Beterbiev added the right hand to start the sixth round, and the short rights kept coming. Smith has never been knocked down or stopped. His streak ended in the seventh round as Beterbiev caught him and began chopping. His knees finally gave way. Smith got to his feet, and Beterbiev drove him back to the canvas.
Trainer Buddy McGirt had seen enough and told referee Michael Griffin the fight was over at the two-minute mark of round seven.
HE DOES IT AGAIN.
— Top Rank Boxing (@trboxing) January 14, 2024
Asked how he was able to stop Smith for the first time in his career, Beterbiev shrugged and said, “You know it’s because of luck. Yes. It’s my coach, my team is working hard with me, but it’s luck.”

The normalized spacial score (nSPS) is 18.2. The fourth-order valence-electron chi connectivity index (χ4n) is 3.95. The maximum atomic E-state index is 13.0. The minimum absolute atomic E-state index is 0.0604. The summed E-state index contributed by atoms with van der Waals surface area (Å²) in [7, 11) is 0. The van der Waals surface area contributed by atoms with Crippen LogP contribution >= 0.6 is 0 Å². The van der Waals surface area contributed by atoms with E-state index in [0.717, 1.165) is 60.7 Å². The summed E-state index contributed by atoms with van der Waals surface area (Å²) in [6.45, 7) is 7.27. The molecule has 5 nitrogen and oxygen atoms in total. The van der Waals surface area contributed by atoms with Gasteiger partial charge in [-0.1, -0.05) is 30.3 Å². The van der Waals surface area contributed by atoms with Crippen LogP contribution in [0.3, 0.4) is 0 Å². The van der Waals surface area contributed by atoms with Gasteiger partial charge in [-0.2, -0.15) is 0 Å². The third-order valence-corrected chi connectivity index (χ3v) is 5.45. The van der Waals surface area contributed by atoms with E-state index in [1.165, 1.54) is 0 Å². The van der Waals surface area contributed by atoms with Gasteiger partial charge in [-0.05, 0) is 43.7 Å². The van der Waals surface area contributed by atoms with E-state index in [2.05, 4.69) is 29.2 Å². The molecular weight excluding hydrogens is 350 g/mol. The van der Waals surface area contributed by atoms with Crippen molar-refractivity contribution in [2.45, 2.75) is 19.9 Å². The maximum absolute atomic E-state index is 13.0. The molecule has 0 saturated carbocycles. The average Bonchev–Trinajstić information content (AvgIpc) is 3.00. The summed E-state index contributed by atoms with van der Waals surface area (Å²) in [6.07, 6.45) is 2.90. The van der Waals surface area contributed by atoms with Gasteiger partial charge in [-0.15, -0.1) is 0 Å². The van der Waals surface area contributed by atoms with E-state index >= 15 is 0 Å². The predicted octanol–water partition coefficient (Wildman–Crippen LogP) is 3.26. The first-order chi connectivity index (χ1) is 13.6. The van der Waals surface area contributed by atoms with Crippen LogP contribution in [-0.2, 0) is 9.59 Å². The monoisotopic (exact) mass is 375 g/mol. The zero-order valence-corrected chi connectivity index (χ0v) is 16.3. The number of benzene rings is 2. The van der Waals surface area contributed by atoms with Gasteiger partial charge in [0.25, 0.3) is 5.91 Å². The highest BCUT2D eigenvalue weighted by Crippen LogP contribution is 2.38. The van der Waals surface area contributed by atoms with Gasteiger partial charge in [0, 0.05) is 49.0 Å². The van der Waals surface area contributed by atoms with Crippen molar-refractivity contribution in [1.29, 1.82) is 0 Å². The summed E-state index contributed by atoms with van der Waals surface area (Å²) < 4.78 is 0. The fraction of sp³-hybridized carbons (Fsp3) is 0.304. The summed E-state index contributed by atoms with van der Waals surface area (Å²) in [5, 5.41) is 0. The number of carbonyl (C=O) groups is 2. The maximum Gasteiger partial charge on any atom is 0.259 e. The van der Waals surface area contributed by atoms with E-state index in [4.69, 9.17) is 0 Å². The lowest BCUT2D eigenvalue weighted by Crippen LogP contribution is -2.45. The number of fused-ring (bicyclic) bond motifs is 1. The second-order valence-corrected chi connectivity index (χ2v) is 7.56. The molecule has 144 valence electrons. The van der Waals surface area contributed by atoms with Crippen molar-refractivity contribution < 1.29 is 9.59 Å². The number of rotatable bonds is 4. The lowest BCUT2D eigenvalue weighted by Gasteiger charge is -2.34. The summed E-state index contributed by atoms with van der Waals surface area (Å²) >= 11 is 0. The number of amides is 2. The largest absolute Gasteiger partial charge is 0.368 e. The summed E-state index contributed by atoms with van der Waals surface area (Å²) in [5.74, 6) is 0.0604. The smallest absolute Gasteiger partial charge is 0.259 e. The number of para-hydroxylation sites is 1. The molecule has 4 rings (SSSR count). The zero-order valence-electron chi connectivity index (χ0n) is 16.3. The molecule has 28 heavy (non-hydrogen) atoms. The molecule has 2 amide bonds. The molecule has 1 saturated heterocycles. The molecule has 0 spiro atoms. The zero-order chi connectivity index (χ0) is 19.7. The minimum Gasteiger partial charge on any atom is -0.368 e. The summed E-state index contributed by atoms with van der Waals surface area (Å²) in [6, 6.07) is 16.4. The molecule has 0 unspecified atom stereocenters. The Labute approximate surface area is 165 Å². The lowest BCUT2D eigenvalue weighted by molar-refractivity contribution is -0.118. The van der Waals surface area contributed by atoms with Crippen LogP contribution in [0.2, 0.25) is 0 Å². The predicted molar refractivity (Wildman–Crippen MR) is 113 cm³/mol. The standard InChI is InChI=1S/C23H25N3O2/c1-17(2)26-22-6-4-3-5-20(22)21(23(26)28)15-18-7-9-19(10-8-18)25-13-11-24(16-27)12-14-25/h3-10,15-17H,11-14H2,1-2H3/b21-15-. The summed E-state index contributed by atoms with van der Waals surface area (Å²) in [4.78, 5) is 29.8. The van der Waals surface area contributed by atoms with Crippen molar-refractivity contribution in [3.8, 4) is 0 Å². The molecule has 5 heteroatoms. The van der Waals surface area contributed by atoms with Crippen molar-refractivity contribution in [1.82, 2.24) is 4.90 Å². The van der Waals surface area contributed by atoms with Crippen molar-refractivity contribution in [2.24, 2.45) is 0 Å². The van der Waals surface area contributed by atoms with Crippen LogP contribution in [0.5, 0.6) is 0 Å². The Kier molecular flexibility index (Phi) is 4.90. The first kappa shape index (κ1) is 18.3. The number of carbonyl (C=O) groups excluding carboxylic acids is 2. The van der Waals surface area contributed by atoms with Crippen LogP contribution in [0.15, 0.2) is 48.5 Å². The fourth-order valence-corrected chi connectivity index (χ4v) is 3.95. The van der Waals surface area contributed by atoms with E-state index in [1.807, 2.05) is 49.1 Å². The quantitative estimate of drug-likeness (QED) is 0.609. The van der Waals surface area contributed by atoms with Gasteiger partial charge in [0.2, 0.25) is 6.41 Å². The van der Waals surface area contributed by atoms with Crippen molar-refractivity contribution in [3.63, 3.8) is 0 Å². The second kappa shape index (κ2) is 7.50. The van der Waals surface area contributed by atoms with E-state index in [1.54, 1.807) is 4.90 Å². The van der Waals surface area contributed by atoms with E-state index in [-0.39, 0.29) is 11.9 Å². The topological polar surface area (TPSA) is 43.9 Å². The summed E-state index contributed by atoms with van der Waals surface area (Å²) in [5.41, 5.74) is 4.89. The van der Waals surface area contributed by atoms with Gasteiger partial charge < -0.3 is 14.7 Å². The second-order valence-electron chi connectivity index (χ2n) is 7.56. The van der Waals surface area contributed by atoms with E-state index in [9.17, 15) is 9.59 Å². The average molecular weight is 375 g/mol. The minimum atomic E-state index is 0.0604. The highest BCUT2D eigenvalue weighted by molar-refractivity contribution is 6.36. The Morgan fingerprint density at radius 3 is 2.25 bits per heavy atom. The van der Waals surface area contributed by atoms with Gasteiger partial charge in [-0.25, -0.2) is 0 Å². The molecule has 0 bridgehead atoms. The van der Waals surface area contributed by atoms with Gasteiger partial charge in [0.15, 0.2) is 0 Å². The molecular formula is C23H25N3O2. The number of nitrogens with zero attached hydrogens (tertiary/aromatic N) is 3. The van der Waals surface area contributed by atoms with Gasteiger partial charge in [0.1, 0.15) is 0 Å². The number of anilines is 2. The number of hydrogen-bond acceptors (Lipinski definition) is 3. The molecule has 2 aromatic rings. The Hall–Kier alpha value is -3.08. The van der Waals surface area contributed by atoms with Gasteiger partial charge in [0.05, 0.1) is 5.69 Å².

Beterbiev said the team had multiple strategies prepared. “You have to be prepared for several strategies. He gave me a good fight; he stayed strong. But today, luck is on my side.”
Smith: ‘The better man won tonight'
Smith wasn’t able to threaten Beterbiev and get his respect. But in a post-fight interview with ESPN’s Bernard Osuna, a battered, dejected Smith said it was the pressure, not the power. “Good momentum, good pressure, he stopped me getting through to him,” said Smith.
“I don’t think it was his boxing ability that I found a problem tonight, it was his constant pressure, touching touching touching, and kind of stops you getting your rhythm on, your momentum.
“He got his 20th finish, he kept his run going. He’s a good fighter, a good champion. I wasn’t the best tonight … No excuses, the better man won tonight.”